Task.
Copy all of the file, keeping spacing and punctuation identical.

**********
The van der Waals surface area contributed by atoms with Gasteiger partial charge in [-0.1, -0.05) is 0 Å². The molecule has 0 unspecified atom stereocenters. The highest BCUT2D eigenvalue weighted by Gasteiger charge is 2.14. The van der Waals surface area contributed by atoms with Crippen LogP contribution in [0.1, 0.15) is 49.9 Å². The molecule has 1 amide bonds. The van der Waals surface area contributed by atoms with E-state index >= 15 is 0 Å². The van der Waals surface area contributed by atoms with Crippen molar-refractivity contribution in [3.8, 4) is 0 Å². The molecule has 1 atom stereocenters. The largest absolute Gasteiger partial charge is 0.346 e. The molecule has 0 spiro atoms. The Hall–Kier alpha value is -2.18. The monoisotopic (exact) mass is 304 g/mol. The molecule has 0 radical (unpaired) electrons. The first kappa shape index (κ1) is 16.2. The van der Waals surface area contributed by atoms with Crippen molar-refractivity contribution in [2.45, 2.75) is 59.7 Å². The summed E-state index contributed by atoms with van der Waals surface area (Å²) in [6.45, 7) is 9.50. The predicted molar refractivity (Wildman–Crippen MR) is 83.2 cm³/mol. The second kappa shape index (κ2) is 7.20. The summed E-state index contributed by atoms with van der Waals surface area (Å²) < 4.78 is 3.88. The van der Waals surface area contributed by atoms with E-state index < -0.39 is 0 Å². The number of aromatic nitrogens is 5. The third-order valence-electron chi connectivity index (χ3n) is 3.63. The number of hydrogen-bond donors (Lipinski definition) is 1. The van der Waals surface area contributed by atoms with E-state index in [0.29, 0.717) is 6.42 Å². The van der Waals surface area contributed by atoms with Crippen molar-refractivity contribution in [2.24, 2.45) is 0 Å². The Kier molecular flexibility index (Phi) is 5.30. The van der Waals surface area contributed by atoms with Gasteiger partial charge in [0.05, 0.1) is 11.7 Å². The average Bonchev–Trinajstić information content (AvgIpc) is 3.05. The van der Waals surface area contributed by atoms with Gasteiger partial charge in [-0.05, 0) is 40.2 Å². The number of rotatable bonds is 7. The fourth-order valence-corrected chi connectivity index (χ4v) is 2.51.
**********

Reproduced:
The van der Waals surface area contributed by atoms with Gasteiger partial charge in [-0.1, -0.05) is 0 Å². The molecule has 0 unspecified atom stereocenters. The highest BCUT2D eigenvalue weighted by Gasteiger charge is 2.14. The van der Waals surface area contributed by atoms with Crippen LogP contribution in [0.1, 0.15) is 49.9 Å². The molecule has 1 amide bonds. The van der Waals surface area contributed by atoms with E-state index >= 15 is 0 Å². The van der Waals surface area contributed by atoms with Crippen molar-refractivity contribution in [3.8, 4) is 0 Å². The molecule has 1 atom stereocenters. The largest absolute Gasteiger partial charge is 0.346 e. The molecule has 0 spiro atoms. The Hall–Kier alpha value is -2.18. The monoisotopic (exact) mass is 304 g/mol. The molecule has 0 radical (unpaired) electrons. The first kappa shape index (κ1) is 16.2. The van der Waals surface area contributed by atoms with Crippen molar-refractivity contribution in [2.45, 2.75) is 59.7 Å². The summed E-state index contributed by atoms with van der Waals surface area (Å²) in [6.45, 7) is 9.50. The predicted molar refractivity (Wildman–Crippen MR) is 83.2 cm³/mol. The second kappa shape index (κ2) is 7.20. The summed E-state index contributed by atoms with van der Waals surface area (Å²) < 4.78 is 3.88. The van der Waals surface area contributed by atoms with E-state index < -0.39 is 0 Å². The number of aromatic nitrogens is 5. The third-order valence-electron chi connectivity index (χ3n) is 3.63. The number of hydrogen-bond donors (Lipinski definition) is 1. The van der Waals surface area contributed by atoms with E-state index in [0.29, 0.717) is 6.42 Å². The van der Waals surface area contributed by atoms with Crippen molar-refractivity contribution in [2.24, 2.45) is 0 Å². The Kier molecular flexibility index (Phi) is 5.30. The van der Waals surface area contributed by atoms with Gasteiger partial charge in [0.05, 0.1) is 11.7 Å². The average Bonchev–Trinajstić information content (AvgIpc) is 3.05. The van der Waals surface area contributed by atoms with Gasteiger partial charge in [-0.05, 0) is 40.2 Å². The number of rotatable bonds is 7. The fourth-order valence-corrected chi connectivity index (χ4v) is 2.51.